The Underlying Dispute

Robert Primo (Primo) served as the director and treasurer for a condominium association. Shortly before he resigned from that position, he wrote himself two checks totaling more than $100,000 from the condominium account. Primo and the condominium association disputed whether the payments were authorized, and the condominium association made a claim for loss with its fidelity insurer. The fidelity insurer paid the claim and received an assignment of the condominium association’s rights against Primo.

The fidelity insurer then filed suit against Primo, and Primo filed a counterclaim against the condominium association. Primo ultimately received a judgment on his claim. Separately, Primo sued Great American Insurance Company (Great American), which provided D&O coverage to both him and the condominium association, in part to recover the defense costs that he incurred in defending the lawsuit filed by the fidelity insurer.

The Coverage Dispute

Great American defended against Primo’s claim for defense cost recoupment, in part, by citing the insured v. insured exclusion found in Great American’s policy. That clause excluded coverage for claims as follows:

This Policy does not apply to any Claim made against any Insured by, or for the benefit of, or at the behest of [condominium association] or . . . any person or entity which succeeds to the interest of [condominium association].”

Great American argued that Primo, who qualified as an insured due to his role on the condominium association board, sought indemnity for costs incurred defending a lawsuit brought by another insured; namely, the fidelity insurer, which stood in the shoes of the condominium association. Therefore, Great American argued that it had no obligation to reimburse Primo for the costs he expended defending himself against such claims. The trial court granted summary judgment to Great American, but the intermediate court reversed that judgment. According to the intermediate court, the fidelity insurer was not a legal successor in interest to the condominium association; i.e., a business successor that would take on the obligations of a predecessor entity. Therefore, reasoned the intermediate court, the insured v. insured clause would not preclude coverage for Primo’s claim, as Primo was not involved in a lawsuit against another insured but was instead involved in a lawsuit involving an unrelated third party.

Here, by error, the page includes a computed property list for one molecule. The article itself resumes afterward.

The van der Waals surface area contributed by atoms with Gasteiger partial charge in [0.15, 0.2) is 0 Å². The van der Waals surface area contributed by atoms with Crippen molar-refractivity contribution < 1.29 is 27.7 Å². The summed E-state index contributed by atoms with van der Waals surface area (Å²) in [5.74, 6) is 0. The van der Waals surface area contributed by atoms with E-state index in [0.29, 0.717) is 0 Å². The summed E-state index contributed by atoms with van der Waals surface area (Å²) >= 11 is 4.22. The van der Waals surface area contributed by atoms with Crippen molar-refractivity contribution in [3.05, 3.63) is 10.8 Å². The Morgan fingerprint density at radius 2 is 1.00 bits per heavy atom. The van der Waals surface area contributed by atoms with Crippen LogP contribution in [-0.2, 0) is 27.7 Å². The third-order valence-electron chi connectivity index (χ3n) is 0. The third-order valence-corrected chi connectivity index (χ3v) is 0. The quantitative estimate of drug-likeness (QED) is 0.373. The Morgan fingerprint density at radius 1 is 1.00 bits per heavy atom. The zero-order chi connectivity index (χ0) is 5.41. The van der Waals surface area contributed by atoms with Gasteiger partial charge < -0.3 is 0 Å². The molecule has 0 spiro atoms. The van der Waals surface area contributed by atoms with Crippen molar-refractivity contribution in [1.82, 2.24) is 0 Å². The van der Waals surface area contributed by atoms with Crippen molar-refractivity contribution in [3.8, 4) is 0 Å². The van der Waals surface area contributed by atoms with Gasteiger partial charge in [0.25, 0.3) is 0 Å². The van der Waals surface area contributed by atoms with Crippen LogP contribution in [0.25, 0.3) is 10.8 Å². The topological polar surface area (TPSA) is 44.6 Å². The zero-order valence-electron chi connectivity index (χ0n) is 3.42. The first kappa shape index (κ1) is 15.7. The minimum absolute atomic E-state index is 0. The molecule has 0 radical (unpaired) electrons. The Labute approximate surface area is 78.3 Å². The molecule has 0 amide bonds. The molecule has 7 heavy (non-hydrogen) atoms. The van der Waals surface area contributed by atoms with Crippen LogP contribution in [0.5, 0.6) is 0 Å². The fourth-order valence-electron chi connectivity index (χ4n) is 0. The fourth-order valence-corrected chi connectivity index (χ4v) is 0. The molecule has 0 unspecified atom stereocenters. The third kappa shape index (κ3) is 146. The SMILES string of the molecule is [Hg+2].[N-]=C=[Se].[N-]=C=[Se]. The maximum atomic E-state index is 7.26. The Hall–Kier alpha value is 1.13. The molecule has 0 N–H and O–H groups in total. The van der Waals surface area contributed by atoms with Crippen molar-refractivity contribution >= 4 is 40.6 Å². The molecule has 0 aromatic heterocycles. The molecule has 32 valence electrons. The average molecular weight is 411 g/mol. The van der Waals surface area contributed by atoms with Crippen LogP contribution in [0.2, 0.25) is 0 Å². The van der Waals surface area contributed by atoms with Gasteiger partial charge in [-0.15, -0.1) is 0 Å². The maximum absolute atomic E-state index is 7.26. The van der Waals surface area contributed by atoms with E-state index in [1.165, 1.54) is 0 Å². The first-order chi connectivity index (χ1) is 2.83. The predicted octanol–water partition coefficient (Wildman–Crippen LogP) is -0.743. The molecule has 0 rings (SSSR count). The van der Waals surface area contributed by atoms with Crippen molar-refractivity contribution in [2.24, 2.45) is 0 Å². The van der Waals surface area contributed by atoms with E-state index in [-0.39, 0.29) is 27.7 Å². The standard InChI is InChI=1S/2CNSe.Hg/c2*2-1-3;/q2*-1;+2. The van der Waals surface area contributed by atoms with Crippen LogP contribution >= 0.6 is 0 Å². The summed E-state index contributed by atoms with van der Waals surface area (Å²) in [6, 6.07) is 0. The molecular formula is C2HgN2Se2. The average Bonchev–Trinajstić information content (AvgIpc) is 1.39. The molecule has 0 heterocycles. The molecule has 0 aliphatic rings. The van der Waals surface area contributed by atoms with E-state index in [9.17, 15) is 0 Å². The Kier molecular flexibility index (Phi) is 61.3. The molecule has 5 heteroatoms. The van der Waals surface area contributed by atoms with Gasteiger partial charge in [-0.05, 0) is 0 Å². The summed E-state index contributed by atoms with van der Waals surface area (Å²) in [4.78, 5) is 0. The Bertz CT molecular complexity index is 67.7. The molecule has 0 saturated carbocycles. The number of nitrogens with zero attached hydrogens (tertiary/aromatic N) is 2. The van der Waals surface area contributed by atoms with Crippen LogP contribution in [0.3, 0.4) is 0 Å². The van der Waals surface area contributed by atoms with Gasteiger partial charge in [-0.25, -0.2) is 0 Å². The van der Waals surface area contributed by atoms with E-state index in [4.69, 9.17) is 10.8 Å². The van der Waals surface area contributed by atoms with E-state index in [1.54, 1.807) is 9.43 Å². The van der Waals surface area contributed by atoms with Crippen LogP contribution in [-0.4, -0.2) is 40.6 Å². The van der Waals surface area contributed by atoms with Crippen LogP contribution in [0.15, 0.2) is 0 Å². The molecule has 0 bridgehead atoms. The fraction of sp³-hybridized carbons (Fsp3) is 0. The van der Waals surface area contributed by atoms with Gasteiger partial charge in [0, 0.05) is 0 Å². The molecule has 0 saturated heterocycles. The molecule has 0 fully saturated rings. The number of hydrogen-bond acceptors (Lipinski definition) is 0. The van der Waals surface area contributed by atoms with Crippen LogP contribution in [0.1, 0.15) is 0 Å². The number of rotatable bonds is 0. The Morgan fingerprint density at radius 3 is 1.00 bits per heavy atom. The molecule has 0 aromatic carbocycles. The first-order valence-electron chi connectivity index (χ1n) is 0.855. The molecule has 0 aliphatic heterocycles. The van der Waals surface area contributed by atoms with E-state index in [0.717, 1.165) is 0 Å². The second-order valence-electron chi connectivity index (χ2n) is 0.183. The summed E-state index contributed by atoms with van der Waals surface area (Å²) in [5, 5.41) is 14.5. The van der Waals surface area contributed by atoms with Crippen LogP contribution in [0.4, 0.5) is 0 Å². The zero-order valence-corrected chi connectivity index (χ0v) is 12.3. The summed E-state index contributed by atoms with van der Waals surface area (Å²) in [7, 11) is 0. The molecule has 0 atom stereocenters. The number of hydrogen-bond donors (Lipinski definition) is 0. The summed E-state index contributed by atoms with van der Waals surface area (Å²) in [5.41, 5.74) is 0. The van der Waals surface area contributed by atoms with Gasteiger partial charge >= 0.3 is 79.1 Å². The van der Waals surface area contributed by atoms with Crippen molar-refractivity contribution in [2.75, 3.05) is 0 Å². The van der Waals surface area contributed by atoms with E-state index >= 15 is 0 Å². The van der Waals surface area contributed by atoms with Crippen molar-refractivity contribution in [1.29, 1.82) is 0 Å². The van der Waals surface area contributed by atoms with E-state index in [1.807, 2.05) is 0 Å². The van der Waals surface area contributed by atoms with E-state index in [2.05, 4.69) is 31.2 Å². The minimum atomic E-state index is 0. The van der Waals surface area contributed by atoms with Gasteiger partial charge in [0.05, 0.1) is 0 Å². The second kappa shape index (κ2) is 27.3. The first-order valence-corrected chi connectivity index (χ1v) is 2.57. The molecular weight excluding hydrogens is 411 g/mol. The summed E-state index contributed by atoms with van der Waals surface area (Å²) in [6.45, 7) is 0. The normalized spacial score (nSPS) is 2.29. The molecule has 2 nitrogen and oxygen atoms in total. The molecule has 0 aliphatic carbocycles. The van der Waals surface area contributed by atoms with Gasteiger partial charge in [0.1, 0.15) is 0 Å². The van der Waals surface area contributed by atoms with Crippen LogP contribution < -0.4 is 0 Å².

Texas Supreme Court Reinstates the Original Summary Judgment

The Texas Supreme Court reviewed the plain language of Great American’s policy and, specifically, the language found in the insured v. insured exclusion. The court emphasized that the goal of policy interpretation was to ascertain the intentions of the parties based on the plain language found within the policy. Here, Primo, as a former director, was an insured under the condominium associations D&O policy. So, the question for the court was whether the fidelity insurer “succeeded to the interest” of the condominium association so as to trigger the insured v. insured exclusion.

The court opined that the insured v. insured exclusion was designed to prevent collusive suits between business organizations and their directors and officers, as well as claims that arise when members of a corporate family have disagreements. In that light, the intermediate court failed to give meaning to the plain language used in the insured v. insured exclusion. No language found therein limited the exclusion to only those disputes involving a legal successor in interest.

The court also noted that the plain meaning of the term “successor” involved one who would “fall heir to, inherit, or come into possession of.” In this light, the fidelity insurer became the owner of condominium association’s rights by virtue of the assignment it received. As such, the fidelity insurer “succeeded to the interest” of the condominium association, and the insured v. insured exclusion preclude coverage for Primo in connection with the lawsuit filed by the fidelity insurer.

Thus, Great American was not obligated to reimburse Primo for his defense costs incurred in that proceeding. The court noted that any other interpretation would make collusive suits more likely, as the exclusion could be avoided by simply assigning the rights of one insured to an unrelated third party. The court also noted that its interpretation of Great American’s policy comported with that of other courts and commentators.

Conclusion

The Texas Supreme Court reaffirmed that insurance policies mean what they say when it is said in plain language. The language of the insured v. insured exclusion does not apply only in situations involving insureds suing in their name or where entities take on the rights and obligations of an insured. Instead, the exclusion uses broader language so as to encompass any claim where a party has stepped into the shoes of an insured.